Yalta, Ukraine, in Anton Chekhov’s “The Lady with the Dog”

PHOTO CREDIT: DDima. Public domain.

“In the evening when the wind had dropped a little, they went out on the groyne https://www.acheterviagrafr24.com/prix-du-viagra-en-pharmacie/ to see the steamer come in. There were a great many people walking about the harbour; they had

gathered to welcome some one, bringing bouquets. And two peculiarities of a well-dressed Yalta crowd were

very conspicuous: the elderly ladies were dressed like young ones, and there were great numbers of generals.”1

One of Anton Chekhov’s most famous short stories, “The Lady with the Dog” (1899) follows a married male character (Dmitri Gurov) vacationing in Yalta and pursuing adulterous affairs. Before Dmitri returns to his home city, Moscow, he meets a woman (Anna Sergeyevna) in the same situation—vacationing, unhappily married—in whom he finds something more than comfort from marital dissatisfaction.

Chekhov paints the leisure environment of Yalta as charming but simple—the kind of retreat travelers might visit to laze and accomplish little of significance. Behind this slow-paced world follows a sensation of heavy romance. Yalta becomes a one-time haven, an emotional resort for both of their unfulfilled needs. At the end of the second section, each character returns to his or her city: Dmitri to Moscow with his children, Anna back to her husband in St. Petersburg. Dmitri and Anna float between those three primary cities to continue their affair and discover their love for each other. Considering their arbitrary meeting in Yalta, a nine-hour train right from Moscow to Saint Petersburg paints their interaction as more than just physical.

Yalta_Moscow_StRussian train routes circa 1857. Photo credit: Risks and Rewards. Public domain.

“Medicine is my lawful wife, and literature is my mistress.”2

A practicing physician, playwright, novelist, and an author of numerous noted short stories, Chekhov drew characters and locations from his travels throughout Russia. This story takes place in Russia’s western portion, near Moscow, Yalta, and St. Petersburg. During his earlier years, Chekhov had frequented and lived in each of these cities. Near the start of his writing career one of the most popular papers in St. Petersburg, Novoye Vremya (New Times) invited him to come onboard as a writer, and later he owned a house forty miles south of Moscow, the city in which he would later be buried. Being one of Chekhov’s last stories written before his death, the story itself ends without resolution as the characters discuss a plan.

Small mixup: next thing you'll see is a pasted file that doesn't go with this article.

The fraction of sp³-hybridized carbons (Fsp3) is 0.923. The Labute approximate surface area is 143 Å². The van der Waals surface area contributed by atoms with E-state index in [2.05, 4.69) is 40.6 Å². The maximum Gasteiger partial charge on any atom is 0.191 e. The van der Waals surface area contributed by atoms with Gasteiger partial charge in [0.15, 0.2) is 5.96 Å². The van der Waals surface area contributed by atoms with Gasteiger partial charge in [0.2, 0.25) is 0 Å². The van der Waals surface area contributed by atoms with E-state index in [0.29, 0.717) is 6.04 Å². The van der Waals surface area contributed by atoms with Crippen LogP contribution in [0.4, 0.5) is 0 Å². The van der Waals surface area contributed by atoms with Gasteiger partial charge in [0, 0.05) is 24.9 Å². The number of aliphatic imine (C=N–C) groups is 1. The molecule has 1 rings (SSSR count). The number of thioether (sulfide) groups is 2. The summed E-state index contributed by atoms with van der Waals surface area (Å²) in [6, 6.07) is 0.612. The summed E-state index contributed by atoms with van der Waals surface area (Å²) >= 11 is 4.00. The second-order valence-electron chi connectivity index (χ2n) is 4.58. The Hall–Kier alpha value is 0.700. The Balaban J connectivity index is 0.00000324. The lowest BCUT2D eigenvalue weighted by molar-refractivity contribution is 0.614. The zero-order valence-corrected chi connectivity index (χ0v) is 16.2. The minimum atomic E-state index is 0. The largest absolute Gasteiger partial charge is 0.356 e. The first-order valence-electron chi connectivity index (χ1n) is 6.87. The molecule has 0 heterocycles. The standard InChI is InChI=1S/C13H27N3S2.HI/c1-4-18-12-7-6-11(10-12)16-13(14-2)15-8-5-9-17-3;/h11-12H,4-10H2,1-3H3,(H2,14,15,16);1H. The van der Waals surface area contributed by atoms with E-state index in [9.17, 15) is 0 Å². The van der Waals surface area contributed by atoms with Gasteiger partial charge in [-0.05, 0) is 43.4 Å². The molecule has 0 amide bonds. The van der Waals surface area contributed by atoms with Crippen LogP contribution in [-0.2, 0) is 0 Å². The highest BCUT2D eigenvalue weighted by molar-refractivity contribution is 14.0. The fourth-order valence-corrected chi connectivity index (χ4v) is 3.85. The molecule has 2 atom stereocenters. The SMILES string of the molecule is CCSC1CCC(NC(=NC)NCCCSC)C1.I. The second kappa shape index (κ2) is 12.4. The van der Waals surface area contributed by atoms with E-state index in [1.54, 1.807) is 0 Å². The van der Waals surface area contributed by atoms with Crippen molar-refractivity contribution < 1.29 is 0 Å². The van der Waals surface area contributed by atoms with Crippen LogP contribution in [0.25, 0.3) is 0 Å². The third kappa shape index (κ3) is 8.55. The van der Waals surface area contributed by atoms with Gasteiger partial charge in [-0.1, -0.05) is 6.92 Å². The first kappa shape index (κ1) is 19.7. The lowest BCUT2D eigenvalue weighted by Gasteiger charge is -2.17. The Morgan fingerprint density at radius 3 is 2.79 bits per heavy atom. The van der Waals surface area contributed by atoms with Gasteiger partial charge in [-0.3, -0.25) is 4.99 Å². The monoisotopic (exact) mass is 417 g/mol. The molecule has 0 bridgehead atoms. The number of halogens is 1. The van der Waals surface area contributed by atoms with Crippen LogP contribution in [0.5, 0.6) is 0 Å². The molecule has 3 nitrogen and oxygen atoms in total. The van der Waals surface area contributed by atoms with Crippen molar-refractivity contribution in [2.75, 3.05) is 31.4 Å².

A particularly interesting note: Chekhov wrote “The Lady with the Dog” after moving from his home in Melikhovo (forty miles south of Moscow) to Yalta. His doctor advised the move to a warmer climate fearing Chekhov’s advancing tuberculosis might end the acclaimed writer’s life, but the disease claimed him soon after moving.

Find Anton Chekhov’s plays, short stories, and novels at a local library or on Amazon.

1Chekov, Anton. “The Lady with the Pet Dog.” Trans. Avrahm Yarmolinsky. The Bedford Introduction to Literature: Reading, Thinking, Writing. Ed. Michael Meyer. Boston: Bedford/St. Martin’s, 2002. 187-197

2Chekhov, Anton. Letter to To A.S. Suvorin. 11 Sept. 1888. MS. Russia, Moscow.

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